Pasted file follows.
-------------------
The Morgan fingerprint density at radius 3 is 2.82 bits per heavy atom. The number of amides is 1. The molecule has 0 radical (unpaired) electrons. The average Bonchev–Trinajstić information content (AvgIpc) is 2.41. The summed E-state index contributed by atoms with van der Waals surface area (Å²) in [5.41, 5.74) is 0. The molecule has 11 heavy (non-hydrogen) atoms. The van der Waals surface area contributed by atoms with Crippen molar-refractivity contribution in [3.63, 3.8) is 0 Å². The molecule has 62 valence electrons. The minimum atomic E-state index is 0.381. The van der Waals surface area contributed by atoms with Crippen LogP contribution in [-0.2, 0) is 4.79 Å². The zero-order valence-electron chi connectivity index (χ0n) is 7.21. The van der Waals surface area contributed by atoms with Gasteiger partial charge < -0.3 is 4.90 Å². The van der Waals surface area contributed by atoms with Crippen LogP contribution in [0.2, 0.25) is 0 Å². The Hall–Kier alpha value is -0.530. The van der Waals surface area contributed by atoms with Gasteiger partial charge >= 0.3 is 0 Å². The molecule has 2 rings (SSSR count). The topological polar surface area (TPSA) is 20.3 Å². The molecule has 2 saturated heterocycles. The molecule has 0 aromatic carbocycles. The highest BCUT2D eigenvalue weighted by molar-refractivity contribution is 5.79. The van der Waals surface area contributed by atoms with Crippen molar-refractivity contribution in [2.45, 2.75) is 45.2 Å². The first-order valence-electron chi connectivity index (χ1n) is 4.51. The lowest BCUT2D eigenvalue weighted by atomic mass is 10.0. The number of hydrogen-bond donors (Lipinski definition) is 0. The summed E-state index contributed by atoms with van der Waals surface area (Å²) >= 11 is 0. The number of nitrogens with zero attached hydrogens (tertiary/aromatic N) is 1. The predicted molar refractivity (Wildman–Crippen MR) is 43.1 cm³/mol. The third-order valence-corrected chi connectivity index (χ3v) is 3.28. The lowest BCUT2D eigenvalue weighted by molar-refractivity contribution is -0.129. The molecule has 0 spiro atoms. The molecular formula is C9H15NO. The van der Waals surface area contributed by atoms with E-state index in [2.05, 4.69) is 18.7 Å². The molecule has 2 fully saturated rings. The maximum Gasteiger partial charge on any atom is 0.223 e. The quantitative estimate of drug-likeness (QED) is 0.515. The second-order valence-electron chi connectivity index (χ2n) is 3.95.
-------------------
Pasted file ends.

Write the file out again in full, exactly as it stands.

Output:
The Morgan fingerprint density at radius 3 is 2.82 bits per heavy atom. The number of amides is 1. The molecule has 0 radical (unpaired) electrons. The average Bonchev–Trinajstić information content (AvgIpc) is 2.41. The summed E-state index contributed by atoms with van der Waals surface area (Å²) in [5.41, 5.74) is 0. The molecule has 11 heavy (non-hydrogen) atoms. The van der Waals surface area contributed by atoms with Crippen molar-refractivity contribution in [3.63, 3.8) is 0 Å². The molecule has 62 valence electrons. The minimum atomic E-state index is 0.381. The van der Waals surface area contributed by atoms with Crippen LogP contribution in [-0.2, 0) is 4.79 Å². The zero-order valence-electron chi connectivity index (χ0n) is 7.21. The van der Waals surface area contributed by atoms with Gasteiger partial charge < -0.3 is 4.90 Å². The van der Waals surface area contributed by atoms with Crippen LogP contribution in [0.2, 0.25) is 0 Å². The Hall–Kier alpha value is -0.530. The van der Waals surface area contributed by atoms with Gasteiger partial charge >= 0.3 is 0 Å². The molecule has 2 rings (SSSR count). The topological polar surface area (TPSA) is 20.3 Å². The molecule has 2 saturated heterocycles. The molecule has 0 aromatic carbocycles. The highest BCUT2D eigenvalue weighted by molar-refractivity contribution is 5.79. The van der Waals surface area contributed by atoms with Crippen molar-refractivity contribution in [2.45, 2.75) is 45.2 Å². The first-order valence-electron chi connectivity index (χ1n) is 4.51. The lowest BCUT2D eigenvalue weighted by atomic mass is 10.0. The number of hydrogen-bond donors (Lipinski definition) is 0. The summed E-state index contributed by atoms with van der Waals surface area (Å²) >= 11 is 0. The number of nitrogens with zero attached hydrogens (tertiary/aromatic N) is 1. The predicted molar refractivity (Wildman–Crippen MR) is 43.1 cm³/mol. The third-order valence-corrected chi connectivity index (χ3v) is 3.28. The lowest BCUT2D eigenvalue weighted by molar-refractivity contribution is -0.129. The molecule has 0 spiro atoms. The molecular formula is C9H15NO. The van der Waals surface area contributed by atoms with E-state index in [2.05, 4.69) is 18.7 Å². The molecule has 2 fully saturated rings. The maximum Gasteiger partial charge on any atom is 0.223 e. The quantitative estimate of drug-likeness (QED) is 0.515. The second-order valence-electron chi connectivity index (χ2n) is 3.95.